The problem was that there were deficiencies in the effectiveness of the complaints and discipline process. We have to realize that the regulator from two years ago is not the same regulator as today, so when somebody says, “Oh, you should just change the regulator,” it's actually not true.
What you are doing, which I think is a very wise business decision, is to keep the hard shell, and now we have the argument about the soft factors, which is management, and so on. We have to realize that there is a new CEO. We have a new manager of complaints and discipline, and an entirely new, restructured complaints and discipline department. We have a new manager of education, and just a few days ago there was an announcement and the new one-year diploma program was introduced.
When you look at that and you see the recommendations of the committee from two years ago, most of them have actually been fulfilled. Therefore, from our side, I can say with confidence that there is no problem in doing that. In fact, it's a very wise decision.
Thank you, Madam Chair, and thank you to our witnesses. I'm here on behalf of my colleague, Ms. Jenny Kwan. She has asked me to look into a few questions for her.
You are of course all aware of the study in regard to immigration consultants that was completed in 2017. We also heard yesterday that a lot of people who are victimized are those who are amongst the most vulnerable of what would be newcomer groups.
As individuals arriving here, they are coming here in the more precarious or temporary streams of immigration, especially the stream for migrant workers. We have a very complex immigration system, especially for someone who is not used to the laws of our country and the kind of culture we have here. They find it extremely difficult to navigate it by themselves, especially if they don't have fluency in both of our official languages. They need help and advice. That is where you fall in: to provide that.
In many cases, of course, the cost of immigration lawyers is above their ability to pay, but we have heard in many of those cases that once they have signed up with a consultant, they really don't have a choice, even if they feel that something isn't right. They have to swallow those concerns they might have and just see it through.
They've ended up spending a lot of money. They believe they've already arranged employment in Canada. They've done everything the right way. Also, a significant amount of time has passed while they processed through the various stages. I think some of them have noted that there's a fear of.... They don't want to complain or report bad behaviour, because they feel they have everything to lose. I'm talking about the person who is applying. Also, there have been cases where people have tried to speak out, and consultants may have used their position of power to intimidate them and so on.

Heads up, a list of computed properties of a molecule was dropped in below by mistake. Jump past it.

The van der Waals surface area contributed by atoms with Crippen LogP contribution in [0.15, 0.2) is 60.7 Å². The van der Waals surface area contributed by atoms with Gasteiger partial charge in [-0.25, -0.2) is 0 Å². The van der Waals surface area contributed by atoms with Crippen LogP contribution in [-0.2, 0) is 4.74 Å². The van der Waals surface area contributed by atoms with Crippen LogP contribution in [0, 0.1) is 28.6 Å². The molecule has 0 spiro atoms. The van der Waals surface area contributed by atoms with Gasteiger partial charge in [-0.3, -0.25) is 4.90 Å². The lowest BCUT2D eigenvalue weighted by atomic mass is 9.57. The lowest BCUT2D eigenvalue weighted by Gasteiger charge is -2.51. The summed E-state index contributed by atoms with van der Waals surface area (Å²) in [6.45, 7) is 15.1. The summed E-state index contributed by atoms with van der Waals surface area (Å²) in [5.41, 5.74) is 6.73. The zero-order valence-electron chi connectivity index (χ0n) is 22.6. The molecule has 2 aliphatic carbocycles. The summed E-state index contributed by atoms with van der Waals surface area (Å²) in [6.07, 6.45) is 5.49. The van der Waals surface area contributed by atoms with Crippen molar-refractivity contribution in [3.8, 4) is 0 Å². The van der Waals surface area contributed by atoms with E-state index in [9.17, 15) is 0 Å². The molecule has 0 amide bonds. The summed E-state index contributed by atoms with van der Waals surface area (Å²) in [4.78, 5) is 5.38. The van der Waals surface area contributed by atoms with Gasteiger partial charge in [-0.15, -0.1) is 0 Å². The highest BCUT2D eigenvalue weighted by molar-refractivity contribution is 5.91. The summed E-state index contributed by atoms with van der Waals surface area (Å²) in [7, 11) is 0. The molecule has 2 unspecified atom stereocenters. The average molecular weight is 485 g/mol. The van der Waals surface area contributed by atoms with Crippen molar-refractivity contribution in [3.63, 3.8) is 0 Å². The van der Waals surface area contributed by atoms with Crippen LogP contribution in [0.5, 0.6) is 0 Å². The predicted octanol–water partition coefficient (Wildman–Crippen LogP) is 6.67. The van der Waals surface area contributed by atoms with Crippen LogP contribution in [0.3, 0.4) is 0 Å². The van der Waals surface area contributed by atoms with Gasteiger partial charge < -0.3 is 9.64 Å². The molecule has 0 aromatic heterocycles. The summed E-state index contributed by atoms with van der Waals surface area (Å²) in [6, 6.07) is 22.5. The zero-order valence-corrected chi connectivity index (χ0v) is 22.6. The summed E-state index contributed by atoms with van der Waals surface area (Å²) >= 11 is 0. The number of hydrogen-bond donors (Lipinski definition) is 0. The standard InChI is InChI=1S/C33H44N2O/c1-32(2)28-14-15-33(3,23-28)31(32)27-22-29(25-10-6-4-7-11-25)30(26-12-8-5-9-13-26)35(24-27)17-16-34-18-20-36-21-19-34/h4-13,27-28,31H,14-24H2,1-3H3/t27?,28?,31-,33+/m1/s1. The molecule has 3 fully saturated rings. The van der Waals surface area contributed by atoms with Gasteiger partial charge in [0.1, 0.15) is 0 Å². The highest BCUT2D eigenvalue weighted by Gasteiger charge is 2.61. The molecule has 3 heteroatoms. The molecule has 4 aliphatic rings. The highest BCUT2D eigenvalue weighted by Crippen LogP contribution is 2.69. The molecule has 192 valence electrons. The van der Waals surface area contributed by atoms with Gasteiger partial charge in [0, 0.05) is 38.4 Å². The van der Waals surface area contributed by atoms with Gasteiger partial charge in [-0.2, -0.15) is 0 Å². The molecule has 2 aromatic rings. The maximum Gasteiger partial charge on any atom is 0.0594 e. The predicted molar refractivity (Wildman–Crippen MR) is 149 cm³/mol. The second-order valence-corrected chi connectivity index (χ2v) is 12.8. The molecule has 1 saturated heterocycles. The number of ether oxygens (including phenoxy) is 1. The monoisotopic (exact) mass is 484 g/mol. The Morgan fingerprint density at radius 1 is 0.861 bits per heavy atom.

With respect to the provisions in Bill in clauses 291 to 300, specifically with regard to applicants, I know you had an exchange with Mr. Ayoub about it being a confidential complaints process, but is there anything else that any of you can add about Bill C-97 and provisions that will provide protection to applicants who do speak out?
I will take this, but I can't speak on behalf of the government, you will all agree.
This is twofold. The first one is that the government in the bill has funding in order to create more awareness. I'm sure you have seen that in the bill. However, on another side, we worked with the government in the last five years to facilitate and allow those who come forward.
This is a tricky thing, because the law is made in such a way—and I recommend that the Parliament looks at this section of IRPA—that if you do not disclose properly, then your application may be refused. I understand. I heard Mrs. Kwan speaking about this several times.
We worked with the government in the last five years saying when there are some of those vulnerable people who come forward and mention that—because we didn't have access to unauthorized practitioners—a regulated immigration consultant is involved in something like that, CIC will take this privately. And they have a channel with ICCRC at the time in order to start processing this kind of application or, I would say, complaint or coming from ICCRC internally with both bodies and allowing that individual to continue the process without being affected by the wrongdoing of the regulated immigration consultant.
What I trust may or will happen is because of the statute given to this group or to the new college, they can do the same with unauthorized practitioners. I think this would be a very good step in terms of better protecting the public.
Thank you, Madam Chair, and thank you for the witnesses for being here today.